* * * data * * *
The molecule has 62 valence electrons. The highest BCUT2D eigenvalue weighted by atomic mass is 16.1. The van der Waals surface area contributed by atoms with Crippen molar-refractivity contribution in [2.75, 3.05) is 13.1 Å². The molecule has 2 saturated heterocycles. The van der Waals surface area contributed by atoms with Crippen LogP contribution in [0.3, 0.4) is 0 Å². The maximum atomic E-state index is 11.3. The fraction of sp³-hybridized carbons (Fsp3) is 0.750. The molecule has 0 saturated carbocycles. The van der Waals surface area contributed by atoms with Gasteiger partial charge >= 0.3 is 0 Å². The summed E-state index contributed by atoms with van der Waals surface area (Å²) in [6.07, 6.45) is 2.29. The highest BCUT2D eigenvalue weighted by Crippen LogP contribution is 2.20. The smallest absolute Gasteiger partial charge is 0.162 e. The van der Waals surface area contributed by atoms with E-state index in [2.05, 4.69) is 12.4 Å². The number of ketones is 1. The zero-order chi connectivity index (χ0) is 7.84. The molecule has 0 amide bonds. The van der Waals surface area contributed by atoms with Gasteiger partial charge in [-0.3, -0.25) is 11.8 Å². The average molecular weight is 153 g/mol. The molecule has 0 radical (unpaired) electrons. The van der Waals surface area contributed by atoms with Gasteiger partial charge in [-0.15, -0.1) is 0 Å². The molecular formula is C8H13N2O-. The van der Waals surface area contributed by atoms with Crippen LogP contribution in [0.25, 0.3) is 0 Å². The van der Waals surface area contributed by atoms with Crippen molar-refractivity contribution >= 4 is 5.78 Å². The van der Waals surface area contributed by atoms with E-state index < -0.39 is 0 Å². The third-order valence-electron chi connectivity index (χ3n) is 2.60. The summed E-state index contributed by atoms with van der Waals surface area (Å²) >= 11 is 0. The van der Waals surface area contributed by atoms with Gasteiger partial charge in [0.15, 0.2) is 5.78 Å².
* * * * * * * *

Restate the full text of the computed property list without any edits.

The molecule has 62 valence electrons. The highest BCUT2D eigenvalue weighted by atomic mass is 16.1. The van der Waals surface area contributed by atoms with Crippen molar-refractivity contribution in [2.75, 3.05) is 13.1 Å². The molecule has 2 saturated heterocycles. The van der Waals surface area contributed by atoms with Crippen LogP contribution in [0.3, 0.4) is 0 Å². The maximum atomic E-state index is 11.3. The fraction of sp³-hybridized carbons (Fsp3) is 0.750. The molecule has 0 saturated carbocycles. The van der Waals surface area contributed by atoms with Gasteiger partial charge >= 0.3 is 0 Å². The summed E-state index contributed by atoms with van der Waals surface area (Å²) in [6.07, 6.45) is 2.29. The highest BCUT2D eigenvalue weighted by Crippen LogP contribution is 2.20. The smallest absolute Gasteiger partial charge is 0.162 e. The van der Waals surface area contributed by atoms with E-state index in [2.05, 4.69) is 12.4 Å². The number of ketones is 1. The zero-order chi connectivity index (χ0) is 7.84. The molecule has 0 amide bonds. The van der Waals surface area contributed by atoms with Gasteiger partial charge in [-0.3, -0.25) is 11.8 Å². The average molecular weight is 153 g/mol. The molecule has 0 radical (unpaired) electrons. The van der Waals surface area contributed by atoms with Gasteiger partial charge in [-0.15, -0.1) is 0 Å². The molecular formula is C8H13N2O-. The van der Waals surface area contributed by atoms with Crippen LogP contribution in [0.25, 0.3) is 0 Å². The van der Waals surface area contributed by atoms with Crippen molar-refractivity contribution >= 4 is 5.78 Å². The van der Waals surface area contributed by atoms with E-state index < -0.39 is 0 Å². The third-order valence-electron chi connectivity index (χ3n) is 2.60. The summed E-state index contributed by atoms with van der Waals surface area (Å²) >= 11 is 0. The van der Waals surface area contributed by atoms with Gasteiger partial charge in [0.15, 0.2) is 5.78 Å².